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A man has been jailed for life for the "appalling" murder, rape and kidnap of 17-year-old Hannah Foster.
Maninder Pal Singh Kohli, 41, was convicted by a jury at Winchester Crown Court more than five years after Hannah was found strangled.
She had been walking a short distance home after a night out in Southampton when she went missing on 14 March 2003. Her body was found two days later.
Kohli had denied false imprisonment, kidnap, rape and murder.
He snatched the teenager from a street yards from her home in Southampton after she had spent an evening with friends.
The A-level student called 999 in the hope an operator would hear what was happening, but the call was terminated when she did not speak.
Kohli dumped her body next to a road in Allington Lane, West End, and went back home to his wife and two sons.
Four days later, he fled to India, where he led a life on the run for 16 months before being arrested.
In Indian custody he gave a television confession which he later retracted.
After more than four years of campaigning by Hannah's parents Hilary and Trevor Foster, Kohli was finally extradited back to Britain last year to stand trial.
In a victim impact statement read to the court by Hannah's aunt Gill Lewis, Hannah's mother Hilary said she would feel guilt for the rest of her life that she was not there to protect her daughter when she was murdered.
"Kohli ripped out my heart and stamped on it," she said.
"When Trevor and I saw Hannah in the mortuary, I couldn't believe what I was seeing, there must be some mistake.
"The cold, battered and bruised body certainly looked like her, but where was the sparkle in her eyes?"
Speaking earlier to the BBC, Mr and Mrs Foster said: "I remember talking to her and saying, 'We'll find who did this to you'. And that's what we've been focused on doing since."
Mr and Mrs Foster said it was only now after Kohli was convicted that they could properly start to grieve for their daughter.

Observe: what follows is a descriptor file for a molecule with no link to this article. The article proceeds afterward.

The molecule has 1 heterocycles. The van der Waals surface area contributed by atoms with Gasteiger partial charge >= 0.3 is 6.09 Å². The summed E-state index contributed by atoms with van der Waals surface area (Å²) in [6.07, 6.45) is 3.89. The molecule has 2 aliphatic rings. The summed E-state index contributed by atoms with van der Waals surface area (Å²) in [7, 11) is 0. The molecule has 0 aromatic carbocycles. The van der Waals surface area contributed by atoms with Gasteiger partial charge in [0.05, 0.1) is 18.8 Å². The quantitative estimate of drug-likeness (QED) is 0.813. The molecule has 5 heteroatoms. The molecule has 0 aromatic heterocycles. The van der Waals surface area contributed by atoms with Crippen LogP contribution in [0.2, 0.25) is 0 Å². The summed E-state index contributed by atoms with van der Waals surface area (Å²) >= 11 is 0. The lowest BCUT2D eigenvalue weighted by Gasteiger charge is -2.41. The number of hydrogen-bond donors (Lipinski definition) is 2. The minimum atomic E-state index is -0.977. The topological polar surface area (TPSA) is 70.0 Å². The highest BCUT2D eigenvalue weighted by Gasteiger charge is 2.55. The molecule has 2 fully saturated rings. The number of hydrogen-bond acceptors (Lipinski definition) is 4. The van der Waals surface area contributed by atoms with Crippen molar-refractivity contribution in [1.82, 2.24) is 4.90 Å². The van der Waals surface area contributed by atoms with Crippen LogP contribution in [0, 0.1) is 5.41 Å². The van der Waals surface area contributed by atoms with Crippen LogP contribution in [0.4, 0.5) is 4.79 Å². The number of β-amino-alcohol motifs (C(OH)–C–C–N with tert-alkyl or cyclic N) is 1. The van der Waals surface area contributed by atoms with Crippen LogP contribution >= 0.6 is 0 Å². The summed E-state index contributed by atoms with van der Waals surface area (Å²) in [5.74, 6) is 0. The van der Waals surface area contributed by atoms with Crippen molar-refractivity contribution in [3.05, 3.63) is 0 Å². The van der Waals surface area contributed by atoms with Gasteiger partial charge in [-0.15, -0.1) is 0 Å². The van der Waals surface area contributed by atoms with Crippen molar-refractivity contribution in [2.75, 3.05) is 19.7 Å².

"The focus has been on her killer, not on Hannah," Mrs Foster said.
Her husband added: "I don't think there is such a thing as closure.
"It doesn't go away, the grief and the pain, they're going to be there until the day we die."
Sentencing Kohli, judge Mr Justice Keith said his crime was aggravated by "Hannah's vulnerability as a young slip of a girl, the terrible and appalling ordeal which Hannah must have gone through before you killed her.
"The wanton way you disposed of her body and the unimaginable grief to which you have subjected her family".
The verdicts were a final victory for Hannah's parents, who had travelled to India four times to keep up the pressure on Indian authorities and get Kohli back to face justice.
Their first trip in July 2004 managed to find Kohli after a national appeal for help across India, but the sandwich delivery driver fought his extradition for a further three years.
Kohli spent 16 months on the run, even marrying another woman before he was arrested.
It was not until much later in March that a BBC Crimewatch appeal led his work colleague at Hazelwood Foods, James Dennis, to spot similarities between Kohli and the person police were searching for.
He called police and the jigsaw rapidly fell into place.
DNA belonging to Kohli was found on Hannah with a billion to one match probability and Hannah's DNA and blood was found in Kohli's van when it was seized.
Kohli shook his head only slightly but showed no other emotion as the four unanimous verdicts were delivered on Tuesday.
Hearing the guilty verdict on the first count of murder, Hannah's sister Sarah and her mother sobbed and hugged each other while Hannah's father helped comfort them.
The jury took five-and-a-half hours to reach its decision.
The judge jailed Kohli for life with a minimum tariff of 24 years.
Kohli, dressed in a grey suit and blue shirt and flanked by three security guards, was taken from the court.
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